Shuttle drivers, F&I managers and maybe even traditional sales associates. These are among the jobs that will radically change — or even disappear — as dealerships adjust to a permanent shift in buyer behaviour in the post-pandemic world, industry experts say.
In their place, customers will be given more self-serve options, and staff will be cross-trained to be all-in-one contact points for car buyers, they say. Dealerships themselves will begin to evolve from being sales and financing centres to places where transactions are completed and to delivery points for cars ordered online, they add.
As revenue from sales declines, dealerships will become “delivery and repair hubs,” said Robert Karwel, senior manager of the Power Information Network at J.D. Power in Toronto.
Retailers will look to parts and service as the majority share of revenue, said Greg Carrasco, vice-president of operations at Oakville Nissan and Oakville Infiniti in Ontario.
“Services will grow. You’ll have to increase your service capacity.”
According to a report by DesRosiers Automotive Consultants (DAC), fixed operations generated 32.1 per cent of dealership gross profits in 2019, while new-vehicle sales generated 40.5 per cent. This despite gross fixed-ops revenue being just 9.2 per cent of total revenue versus 71.1 per cent for new-vehicle sales.
Used-vehicle sales and F&I accounted for the balance. Figures for 2020 have not been finalized, according to Dennis DesRosiers, president of DAC.
“Fixed ops continues to be ... one of the most important profit centres,” the report said.
NEW ROLES FOR WORKERS
As this revenue shift progresses, Carrasco said, every dealership will have to reassess the roles of employees. This is amplified by the contactless practices that came into play with the onset of COVID-19, he said.
“Shuttle drivers? You don’t need them,” Carrasco said. Instead, dealerships will need to have a fleet of self-serve loaner vehicles for customers bringing in their cars for service.
In other cases, concierge services — picking up and delivering serviced cars to a home or workplace — will be expanded to all vehicles, Carrasco said. These services currently are offered primarily by luxury brands.
Because today’s buyers do much of their research online, dealerships will require fewer sales associates waiting for walk-in business, he said. Some dealerships will soon require buyers to make appointments for in-person visits to assure that a staff person is on duty.
Many buyers still want to take a test drive, Carrasco said. However, rather than having customers come to the dealership and head out with a sales associate, the dealership will take the cars to them.
Vehicle owners appear ready to pay a premium for such service enhancements. A September survey of U.S. dealerships by global consultancy McKinsey & Co. found that, as a result of the pandemic, respondents are more interested in contactless services. About half of the respondents said they are willing to pay extra fo it.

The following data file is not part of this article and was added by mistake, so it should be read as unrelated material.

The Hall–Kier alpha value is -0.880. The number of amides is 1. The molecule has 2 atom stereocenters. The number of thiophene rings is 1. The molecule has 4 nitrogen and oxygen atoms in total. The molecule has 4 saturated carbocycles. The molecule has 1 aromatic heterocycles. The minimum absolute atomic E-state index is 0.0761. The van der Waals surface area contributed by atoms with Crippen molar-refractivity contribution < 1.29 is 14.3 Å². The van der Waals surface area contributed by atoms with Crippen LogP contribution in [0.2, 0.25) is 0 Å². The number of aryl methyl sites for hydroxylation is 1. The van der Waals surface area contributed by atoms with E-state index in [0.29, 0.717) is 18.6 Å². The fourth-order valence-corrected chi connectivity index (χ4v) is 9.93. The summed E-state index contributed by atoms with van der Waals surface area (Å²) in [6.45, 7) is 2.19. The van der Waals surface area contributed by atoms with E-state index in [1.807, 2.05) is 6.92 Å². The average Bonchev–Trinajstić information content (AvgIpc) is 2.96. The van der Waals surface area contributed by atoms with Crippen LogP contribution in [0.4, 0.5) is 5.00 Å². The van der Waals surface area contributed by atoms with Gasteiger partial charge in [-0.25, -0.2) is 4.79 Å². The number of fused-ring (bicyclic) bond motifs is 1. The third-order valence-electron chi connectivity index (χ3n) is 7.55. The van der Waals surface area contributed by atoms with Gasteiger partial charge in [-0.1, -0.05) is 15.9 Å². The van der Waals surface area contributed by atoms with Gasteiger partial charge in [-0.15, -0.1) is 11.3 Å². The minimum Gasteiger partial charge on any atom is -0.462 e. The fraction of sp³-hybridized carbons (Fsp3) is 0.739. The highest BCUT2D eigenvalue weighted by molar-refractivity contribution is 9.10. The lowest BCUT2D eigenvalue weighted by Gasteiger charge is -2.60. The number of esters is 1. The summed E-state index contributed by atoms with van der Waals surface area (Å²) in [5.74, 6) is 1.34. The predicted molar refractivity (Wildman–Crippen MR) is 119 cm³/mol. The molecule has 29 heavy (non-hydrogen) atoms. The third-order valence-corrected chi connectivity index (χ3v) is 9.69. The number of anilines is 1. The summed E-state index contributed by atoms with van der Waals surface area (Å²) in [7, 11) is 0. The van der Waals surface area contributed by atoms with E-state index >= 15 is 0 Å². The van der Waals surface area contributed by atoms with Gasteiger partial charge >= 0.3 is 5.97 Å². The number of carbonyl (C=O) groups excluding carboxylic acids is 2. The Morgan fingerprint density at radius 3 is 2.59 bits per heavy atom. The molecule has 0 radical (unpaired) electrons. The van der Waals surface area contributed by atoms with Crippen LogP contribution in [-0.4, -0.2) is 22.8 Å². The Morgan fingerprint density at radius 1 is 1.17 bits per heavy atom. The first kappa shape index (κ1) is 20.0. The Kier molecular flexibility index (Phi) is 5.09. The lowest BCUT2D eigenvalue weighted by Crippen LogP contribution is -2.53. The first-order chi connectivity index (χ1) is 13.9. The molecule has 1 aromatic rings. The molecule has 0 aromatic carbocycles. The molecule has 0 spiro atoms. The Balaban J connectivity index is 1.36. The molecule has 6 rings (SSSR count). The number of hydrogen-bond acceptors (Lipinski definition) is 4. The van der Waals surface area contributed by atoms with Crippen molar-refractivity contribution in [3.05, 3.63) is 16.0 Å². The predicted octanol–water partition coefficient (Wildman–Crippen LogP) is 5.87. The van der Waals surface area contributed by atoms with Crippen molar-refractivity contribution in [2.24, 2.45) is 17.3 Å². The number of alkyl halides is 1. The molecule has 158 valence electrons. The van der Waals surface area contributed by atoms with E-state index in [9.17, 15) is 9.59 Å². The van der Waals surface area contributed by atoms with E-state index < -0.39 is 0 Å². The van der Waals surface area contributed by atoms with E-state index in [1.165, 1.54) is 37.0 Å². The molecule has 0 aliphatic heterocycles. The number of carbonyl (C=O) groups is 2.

The role of F&I managers will also evolve but likely not disappear altogether because it’s important to have an expert who can deal with a buyer’s finances. However, the F&I manager will be cross-trained to have greater product knowledge and handle more of the sales process, Carrasco said.
‘DOWNSIZED’ FOR GOOD
Trevor Boquist, who owns four Ford dealerships in Saskatchewan and Manitoba, said he has reduced the number of F&I managers at each of his dealerships to one from three. His Regina-based company, Driving Change Automotive Group, is moving to a single-pointof-contact model in which one person handles the entire purchasing process — from the point of initial contact (typically online), through negotiating, appraising trade-ins, arranging financing and delivering the car to the buyer’s home.
“Our administration and marketing departments have all been downsized, and I don’t see them resuming” their previous size, Boquist said.
Total employee count at his four dealerships dropped to 315 during the pandemic from a high of 390 said Boquist, who is 2020-21 chairman of the Canadian Automobile Dealers Association. He expects that once the industry recovers, the total staff count will settle in at 335 to 340, off 15 per cent from pre-pandemic levels.
Another way to cut fixed costs is to substantially reduce the amount of inventory on hand, said J.D. Power’s Karwel. While dealers still need to keep a small inventory of vehicles to service the occasional walk-in, most buyers are doing research online and are ready to order, and wait for, the vehicle they want.
Customers seem to be content to live with shorter operating hours because the dealerships are providing more pickup and delivery services, Boquist said.
“We’re not going to be providing some services [such as shuttle] in the future, and the customers don’t seem to be missing it,” he said.
“Whenever we’re all vaccinated and return to the new normal, will all of those services be there?”
Boquist expects they will never return.